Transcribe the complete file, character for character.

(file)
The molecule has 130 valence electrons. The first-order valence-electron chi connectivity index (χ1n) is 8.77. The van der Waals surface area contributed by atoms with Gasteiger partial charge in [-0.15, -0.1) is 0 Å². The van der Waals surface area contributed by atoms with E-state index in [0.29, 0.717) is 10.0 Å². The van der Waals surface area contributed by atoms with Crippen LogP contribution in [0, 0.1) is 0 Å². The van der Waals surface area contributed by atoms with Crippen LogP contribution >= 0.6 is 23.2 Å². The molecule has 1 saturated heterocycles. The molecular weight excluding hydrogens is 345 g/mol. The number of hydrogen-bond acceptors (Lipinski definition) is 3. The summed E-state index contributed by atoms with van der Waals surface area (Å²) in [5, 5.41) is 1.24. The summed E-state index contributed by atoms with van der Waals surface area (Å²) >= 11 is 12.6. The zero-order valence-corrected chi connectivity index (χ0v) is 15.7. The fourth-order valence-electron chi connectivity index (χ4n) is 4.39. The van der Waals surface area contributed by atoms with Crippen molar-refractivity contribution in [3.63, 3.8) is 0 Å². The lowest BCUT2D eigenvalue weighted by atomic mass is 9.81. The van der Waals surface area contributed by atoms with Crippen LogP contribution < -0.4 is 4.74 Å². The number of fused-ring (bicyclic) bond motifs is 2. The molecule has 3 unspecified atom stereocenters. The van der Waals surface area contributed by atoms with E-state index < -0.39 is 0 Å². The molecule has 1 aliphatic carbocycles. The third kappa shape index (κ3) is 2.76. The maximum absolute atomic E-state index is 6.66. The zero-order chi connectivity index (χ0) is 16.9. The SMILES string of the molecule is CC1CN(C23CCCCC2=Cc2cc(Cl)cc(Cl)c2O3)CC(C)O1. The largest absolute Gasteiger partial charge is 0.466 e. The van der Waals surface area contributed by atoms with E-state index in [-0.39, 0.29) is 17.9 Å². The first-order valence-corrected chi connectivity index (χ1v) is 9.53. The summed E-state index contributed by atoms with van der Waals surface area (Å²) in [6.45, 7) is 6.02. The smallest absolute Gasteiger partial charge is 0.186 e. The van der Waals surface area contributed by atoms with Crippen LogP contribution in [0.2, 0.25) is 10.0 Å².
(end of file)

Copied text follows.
The molecule has 130 valence electrons. The first-order valence-electron chi connectivity index (χ1n) is 8.77. The van der Waals surface area contributed by atoms with Gasteiger partial charge in [-0.15, -0.1) is 0 Å². The van der Waals surface area contributed by atoms with E-state index in [0.29, 0.717) is 10.0 Å². The van der Waals surface area contributed by atoms with Crippen LogP contribution in [0, 0.1) is 0 Å². The van der Waals surface area contributed by atoms with Crippen LogP contribution >= 0.6 is 23.2 Å². The molecule has 1 saturated heterocycles. The molecular weight excluding hydrogens is 345 g/mol. The number of hydrogen-bond acceptors (Lipinski definition) is 3. The summed E-state index contributed by atoms with van der Waals surface area (Å²) in [5, 5.41) is 1.24. The summed E-state index contributed by atoms with van der Waals surface area (Å²) >= 11 is 12.6. The zero-order valence-corrected chi connectivity index (χ0v) is 15.7. The fourth-order valence-electron chi connectivity index (χ4n) is 4.39. The van der Waals surface area contributed by atoms with Crippen molar-refractivity contribution in [3.63, 3.8) is 0 Å². The lowest BCUT2D eigenvalue weighted by atomic mass is 9.81. The van der Waals surface area contributed by atoms with Crippen LogP contribution < -0.4 is 4.74 Å². The number of fused-ring (bicyclic) bond motifs is 2. The molecule has 3 unspecified atom stereocenters. The van der Waals surface area contributed by atoms with E-state index < -0.39 is 0 Å². The molecule has 1 aliphatic carbocycles. The third kappa shape index (κ3) is 2.76. The maximum absolute atomic E-state index is 6.66. The zero-order chi connectivity index (χ0) is 16.9. The SMILES string of the molecule is CC1CN(C23CCCCC2=Cc2cc(Cl)cc(Cl)c2O3)CC(C)O1. The largest absolute Gasteiger partial charge is 0.466 e. The van der Waals surface area contributed by atoms with E-state index in [-0.39, 0.29) is 17.9 Å². The first-order valence-corrected chi connectivity index (χ1v) is 9.53. The summed E-state index contributed by atoms with van der Waals surface area (Å²) in [6.45, 7) is 6.02. The smallest absolute Gasteiger partial charge is 0.186 e. The van der Waals surface area contributed by atoms with Crippen LogP contribution in [0.2, 0.25) is 10.0 Å².